Buy Nothing Day is basically a thing of and for white folks and comfy middle class and rich folks who have had the privilege of consumption their whole life.  And now, they can afford to start things like Buy Nothing Day.  True, it speaks to the issue of overconsumption, but how much of it is to appease their guilty consciences?  I’m also very skeptical and cynical of Christians who’ve jumped on this bandwagon — the “enlightened evangelicals” who also come from a place of privilege.  Stuff like this sickens me because it has completely no idea about the plight of the poor, low-income folks, and some minorities that are just trying to survive.

The thing that got to me was the story he shared about some of his family and friends from different racial backgrounds who simply need to make many of their major purchases on that day.  Specifically, he shared about his uncle and aunt.  They get in line every year in the frigid cold in the Midwest hours before the retail store opens at 5 or 6 a.m. because it’s the only way they’re able to get their kids the necessary technology gear to keep up.

I’m not dismissing the cause behind Buy Nothing Day, Make Something Day, and [insert cause] Day.  We need to speak to and address this because us Westerners, and particularly Americans [including me], are just plain gluttonous.

But let’s be real here.

Black Friday shopping means different things for different folks. For many of us, it’s a game, a sport, a blog topic, and an event we mark, but for others it’s a matter of necessity.  This is why I have reservations about Buy Nothing Day.  Perhaps the majority of us should sincerely adopt Buy Nothing Day and let those who truly need the “doorbusters” be the first in line — for a change.

Filed under: politics, religion, ,

20 Responses

  1. Carl says:

    It makes me sad that our consumerism is so pervasive that it makes people (rich & poor) find our self-worth in our ability to buy stuff we don’t really need.

  2. Katherine says:

    This portrays a window to our sick state of our society.

  3. Aaron says:

    It is ironic to me that the day set apart to give thanks is followed by a day of gross overconsumption. I have decided not to buy gifts/go shopping today (I can not say buy nothing since I need to get gas)… I am also considering spending about 1/2 of what I did last year on gifts and giving the other 1/2, as this challenge was presented to me.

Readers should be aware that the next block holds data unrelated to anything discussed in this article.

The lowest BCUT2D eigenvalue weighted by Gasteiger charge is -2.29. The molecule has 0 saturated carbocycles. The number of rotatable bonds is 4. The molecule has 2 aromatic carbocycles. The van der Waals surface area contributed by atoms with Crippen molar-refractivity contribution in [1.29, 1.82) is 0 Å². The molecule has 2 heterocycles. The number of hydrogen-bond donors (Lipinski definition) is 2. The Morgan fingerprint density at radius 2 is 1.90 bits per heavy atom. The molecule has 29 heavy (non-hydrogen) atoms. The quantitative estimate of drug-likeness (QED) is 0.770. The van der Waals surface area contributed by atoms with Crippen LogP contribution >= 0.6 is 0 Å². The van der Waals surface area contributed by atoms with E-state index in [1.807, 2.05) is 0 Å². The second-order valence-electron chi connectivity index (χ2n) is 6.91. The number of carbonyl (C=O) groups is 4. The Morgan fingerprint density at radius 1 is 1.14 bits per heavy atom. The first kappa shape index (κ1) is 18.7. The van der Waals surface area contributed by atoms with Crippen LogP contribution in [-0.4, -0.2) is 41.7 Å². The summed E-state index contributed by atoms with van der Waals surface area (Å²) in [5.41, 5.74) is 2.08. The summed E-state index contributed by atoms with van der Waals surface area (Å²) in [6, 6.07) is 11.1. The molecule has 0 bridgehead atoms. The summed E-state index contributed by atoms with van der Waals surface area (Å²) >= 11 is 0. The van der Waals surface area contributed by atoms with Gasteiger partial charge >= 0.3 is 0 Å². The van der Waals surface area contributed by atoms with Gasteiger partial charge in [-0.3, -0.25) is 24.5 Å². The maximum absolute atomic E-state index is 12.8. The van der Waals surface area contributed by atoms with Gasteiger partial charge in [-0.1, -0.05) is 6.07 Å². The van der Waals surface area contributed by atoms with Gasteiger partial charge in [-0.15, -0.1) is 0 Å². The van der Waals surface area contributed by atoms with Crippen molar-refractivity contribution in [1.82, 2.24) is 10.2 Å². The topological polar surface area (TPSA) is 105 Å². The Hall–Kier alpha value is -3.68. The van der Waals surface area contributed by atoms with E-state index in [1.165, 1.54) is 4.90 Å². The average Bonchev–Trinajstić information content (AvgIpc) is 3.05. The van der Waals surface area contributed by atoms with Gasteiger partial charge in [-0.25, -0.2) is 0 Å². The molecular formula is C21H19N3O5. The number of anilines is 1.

4. Wayne says:

    my sentiments exactly. BND is tinged w/ a sort of fashionable elitism that doesn’t understand that this is the one day some folks can actually afford to buy some stuff we privileged enjoy any time of the year. whoever offered that critique of the BND phenom is spot on – and i’m guessing I know who it might be; but it’s easy for us who have “things” to feel smug and self-righteous about buying nothing for only one day a year.

    in the end I know Long Island. I know the folks there. It’s a tragedy but it’s also disingenuous for us to criticize a cultural phenomenon we don’t fully understand in its contexts. My question is if any Long Islanders have even heard of BND? I don’t mind being proved wrong, but I’m willing to wager that most of the BND buzz is coming from a whole lot more affluent towns than (Long Island).

  5. Mike Todd says:

    The first recorded human sacrifice to our deity, the God of Consumerism.

  6. […] And some good thoughts and reflections on the subject from Eugene Cho at Beauty and Depravity […]

  7. Milan says:

    ‘Buy Nothing Day’ strikes me as a pointless tokenistic gesture. Everyone who participates nonetheless uses things they bought on other days. In the end, there is no significant impact, and no meaningful statement made.

  8. danw says:

    I was once reading a book on anabaptists and pacifism, and the author made the comment that “when you are being attacked is not the moment to decide whether or not to be a pacifist.” In other words, being a pacifist isn’t something you do every once in awhile, when the situation calls for it. Instead, if your whole life revolves around peace-making, then when you’re attacked, non-violence will be the only natural response. I think there’s a parallel here. If you’re guilty of over-consumption 364 days out of the year, but choose BND to make some kind of social statement, then it’s worthless. Those who really want to make a difference will already be fighting consumerism and consumption in their lives, in which case BND is a no-brainer; you wouldn’t go shopping that day anyway, because you’d already know it’s more important to be with family or friends, or seeking to be a blessing in the world. Otherwise, it’s a silly token gesture.